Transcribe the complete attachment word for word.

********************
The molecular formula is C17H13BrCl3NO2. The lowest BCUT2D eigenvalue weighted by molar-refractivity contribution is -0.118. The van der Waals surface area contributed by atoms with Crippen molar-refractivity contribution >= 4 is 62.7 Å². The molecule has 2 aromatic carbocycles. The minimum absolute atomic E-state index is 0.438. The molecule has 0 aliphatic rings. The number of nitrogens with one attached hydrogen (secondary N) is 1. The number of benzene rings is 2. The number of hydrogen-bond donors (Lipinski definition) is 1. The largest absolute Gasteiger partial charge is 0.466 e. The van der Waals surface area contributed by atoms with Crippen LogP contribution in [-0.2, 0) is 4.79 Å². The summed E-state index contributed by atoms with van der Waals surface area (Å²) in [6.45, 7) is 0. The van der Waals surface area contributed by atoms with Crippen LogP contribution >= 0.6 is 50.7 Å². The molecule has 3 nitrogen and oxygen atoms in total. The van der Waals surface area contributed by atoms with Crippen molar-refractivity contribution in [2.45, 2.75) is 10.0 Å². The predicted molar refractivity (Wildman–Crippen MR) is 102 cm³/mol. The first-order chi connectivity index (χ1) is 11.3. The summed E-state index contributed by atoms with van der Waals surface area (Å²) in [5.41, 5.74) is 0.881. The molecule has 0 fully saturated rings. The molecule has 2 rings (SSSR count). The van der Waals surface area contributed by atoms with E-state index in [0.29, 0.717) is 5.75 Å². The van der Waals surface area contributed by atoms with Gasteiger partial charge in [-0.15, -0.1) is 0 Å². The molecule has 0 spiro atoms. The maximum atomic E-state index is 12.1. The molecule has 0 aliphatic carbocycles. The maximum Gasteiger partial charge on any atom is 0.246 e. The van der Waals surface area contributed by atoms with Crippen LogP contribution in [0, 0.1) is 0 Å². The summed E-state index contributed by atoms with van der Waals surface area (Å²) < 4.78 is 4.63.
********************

The molecular formula is C17H13BrCl3NO2. The lowest BCUT2D eigenvalue weighted by molar-refractivity contribution is -0.118. The van der Waals surface area contributed by atoms with Crippen molar-refractivity contribution >= 4 is 62.7 Å². The molecule has 2 aromatic carbocycles. The minimum absolute atomic E-state index is 0.438. The molecule has 0 aliphatic rings. The number of nitrogens with one attached hydrogen (secondary N) is 1. The number of benzene rings is 2. The number of hydrogen-bond donors (Lipinski definition) is 1. The largest absolute Gasteiger partial charge is 0.466 e. The van der Waals surface area contributed by atoms with Crippen LogP contribution in [-0.2, 0) is 4.79 Å². The summed E-state index contributed by atoms with van der Waals surface area (Å²) in [6.45, 7) is 0. The van der Waals surface area contributed by atoms with Crippen LogP contribution >= 0.6 is 50.7 Å². The molecule has 3 nitrogen and oxygen atoms in total. The van der Waals surface area contributed by atoms with Crippen molar-refractivity contribution in [2.45, 2.75) is 10.0 Å². The predicted molar refractivity (Wildman–Crippen MR) is 102 cm³/mol. The first-order chi connectivity index (χ1) is 11.3. The summed E-state index contributed by atoms with van der Waals surface area (Å²) in [5.41, 5.74) is 0.881. The molecule has 0 fully saturated rings. The molecule has 2 rings (SSSR count). The van der Waals surface area contributed by atoms with E-state index in [0.29, 0.717) is 5.75 Å². The van der Waals surface area contributed by atoms with Gasteiger partial charge in [-0.15, -0.1) is 0 Å². The molecule has 0 spiro atoms. The maximum atomic E-state index is 12.1. The molecule has 0 aliphatic carbocycles. The maximum Gasteiger partial charge on any atom is 0.246 e. The van der Waals surface area contributed by atoms with Crippen LogP contribution in [0, 0.1) is 0 Å². The summed E-state index contributed by atoms with van der Waals surface area (Å²) < 4.78 is 4.63.